The internet-age old question: Are paid proxies better than free proxies? What do you think? What does your gut tell you? What usually happens when the same general product is available for free, and also at a cost?
Instinctually we know that there must be some value in the service to start with, or else people wouldn’t use it at all. In the case of proxies, that service is anonymity in online browsing. This is a huge benefit for pretty much everyone, especially those of us who don’t want to be traced by our governments and sold to by the world’s corporations. Proxies can protect us from those negative things, while also opening up hundreds of doors that lead down very different paths.
These paths get complicated, dark, illegal, eye-opening, and completely drenched in the technical makeup of our modern world. However, the room that you stand in at the very beginning, the one with all the doors leading out, is based on anonymity. That’s what proxies are synonymous with, and what you should care about most.
So, paid or free?
The reality is that, in your heart of hearts (or your brain of brains), you know that paid proxies are better. Better for anonymity, and better for everything else. They’re not just better, but leaps and bounds better.
I get it, you still want to know why. I’ll tell you why.
If you’re legitimately considering which of these two proxies is better, you’re going to want to understand the basics of the technology. When you have a computer and pay for internet access, you send your bills to an Internet Service Provider (ISP), like Comcast or AT&T in the U.S. This ISP comes to your house and installs internet, providing you with a modem and router. You hook up to the internet via an ethernet cable or WiFi and in a matter of seconds you’re surfing the web.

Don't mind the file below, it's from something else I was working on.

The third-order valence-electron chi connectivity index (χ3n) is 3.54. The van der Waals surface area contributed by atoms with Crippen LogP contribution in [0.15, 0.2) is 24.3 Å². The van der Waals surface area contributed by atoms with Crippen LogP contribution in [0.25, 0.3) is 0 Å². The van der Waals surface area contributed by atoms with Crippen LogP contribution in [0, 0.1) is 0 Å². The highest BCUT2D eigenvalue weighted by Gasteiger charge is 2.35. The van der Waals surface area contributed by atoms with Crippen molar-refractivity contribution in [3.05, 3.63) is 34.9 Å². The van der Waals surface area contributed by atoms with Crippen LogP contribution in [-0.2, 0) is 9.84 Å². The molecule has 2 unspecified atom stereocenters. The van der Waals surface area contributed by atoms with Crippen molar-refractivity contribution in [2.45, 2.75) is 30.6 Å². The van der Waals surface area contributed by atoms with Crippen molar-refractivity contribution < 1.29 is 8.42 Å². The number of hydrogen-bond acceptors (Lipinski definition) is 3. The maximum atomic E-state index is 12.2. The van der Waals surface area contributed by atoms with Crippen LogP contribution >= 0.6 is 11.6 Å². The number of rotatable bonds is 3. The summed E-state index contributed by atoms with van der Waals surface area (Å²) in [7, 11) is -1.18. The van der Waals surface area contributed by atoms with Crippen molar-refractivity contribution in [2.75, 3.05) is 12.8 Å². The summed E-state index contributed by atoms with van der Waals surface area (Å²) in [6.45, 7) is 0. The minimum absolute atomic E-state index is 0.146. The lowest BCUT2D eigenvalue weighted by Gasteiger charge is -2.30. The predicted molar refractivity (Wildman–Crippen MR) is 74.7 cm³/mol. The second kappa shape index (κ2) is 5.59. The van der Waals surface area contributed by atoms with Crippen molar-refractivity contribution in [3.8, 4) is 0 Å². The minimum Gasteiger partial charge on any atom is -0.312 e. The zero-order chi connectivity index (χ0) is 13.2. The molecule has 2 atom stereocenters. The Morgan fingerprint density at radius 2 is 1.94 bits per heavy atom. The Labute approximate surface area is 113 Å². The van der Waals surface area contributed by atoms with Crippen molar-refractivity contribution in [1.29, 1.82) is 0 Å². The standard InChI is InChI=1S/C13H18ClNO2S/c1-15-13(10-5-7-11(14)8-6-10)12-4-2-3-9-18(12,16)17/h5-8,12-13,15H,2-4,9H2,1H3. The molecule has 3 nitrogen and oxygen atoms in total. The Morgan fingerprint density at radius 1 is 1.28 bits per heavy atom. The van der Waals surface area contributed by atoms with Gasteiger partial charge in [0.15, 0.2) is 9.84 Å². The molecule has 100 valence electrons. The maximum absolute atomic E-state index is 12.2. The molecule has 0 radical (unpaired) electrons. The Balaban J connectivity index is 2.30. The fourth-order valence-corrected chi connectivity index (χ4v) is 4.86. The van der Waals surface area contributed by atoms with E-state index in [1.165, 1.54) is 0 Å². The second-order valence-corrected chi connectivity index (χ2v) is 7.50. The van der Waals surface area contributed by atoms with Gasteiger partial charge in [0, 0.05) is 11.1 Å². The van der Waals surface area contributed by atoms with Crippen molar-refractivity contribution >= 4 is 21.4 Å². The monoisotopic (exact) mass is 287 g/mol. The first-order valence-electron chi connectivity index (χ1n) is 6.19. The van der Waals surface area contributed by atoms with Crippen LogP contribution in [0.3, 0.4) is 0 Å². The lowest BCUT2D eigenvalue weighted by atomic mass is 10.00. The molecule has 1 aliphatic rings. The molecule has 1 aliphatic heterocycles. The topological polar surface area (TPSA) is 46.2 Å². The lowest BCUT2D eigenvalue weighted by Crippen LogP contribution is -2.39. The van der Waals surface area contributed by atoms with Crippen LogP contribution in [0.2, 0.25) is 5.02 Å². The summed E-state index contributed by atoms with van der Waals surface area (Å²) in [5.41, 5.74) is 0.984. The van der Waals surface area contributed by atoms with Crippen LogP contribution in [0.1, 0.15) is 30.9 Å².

This point of internet access, the literal cable running to your house, is assigned an IP address. This is a locational number, just like a physical address. It lets everyone know where you are on an internet map. You can check your IP address easily online at sites like WhatIsMyIPAddress. When you browse the internet, every single website you visit registers that IP address — in short, anyone can see what your address is, they just have to look.
A lot of people don’t like this sort of exposure. Similar to renting a P.O. box so that your actual address is not easily accessible, a proxy is a buffer between the internet and your IP address.
This works in a couple different ways depending on the method of proxy, but you can visualize it best with a simple diagram. Your computer is on the right. It connects to the internet, making a request to the world. A proxy sits in the middle, it receives your request to the world. The proxy then requests the same information to the internet, which is on the far left. The internet answers the proxy’s call for information and transmits it back to the proxy. The proxy then disseminates the information back to you.
In normal circumstances there would be no proxy and the request would go back and forth, exposing you. The proxy is a bouncer that keeps your identity hidden, while you still get all the information you were looking for.
That, in a nutshell, is how proxies work.
Free Proxies: The Good, the Bad, and the Ugly
With a basic understanding of the technology, it’s key to think about the proxy as the middle man who is receiving requests from you and passing them along. The proxy, and the person who owns or controls the proxy, has access to your original IP address, the requests you’re making, and all the information you type in.
That’s a lot of information for a person or company to have, and in many ways is the reason you got the proxy in the first place — to hide all that stuff.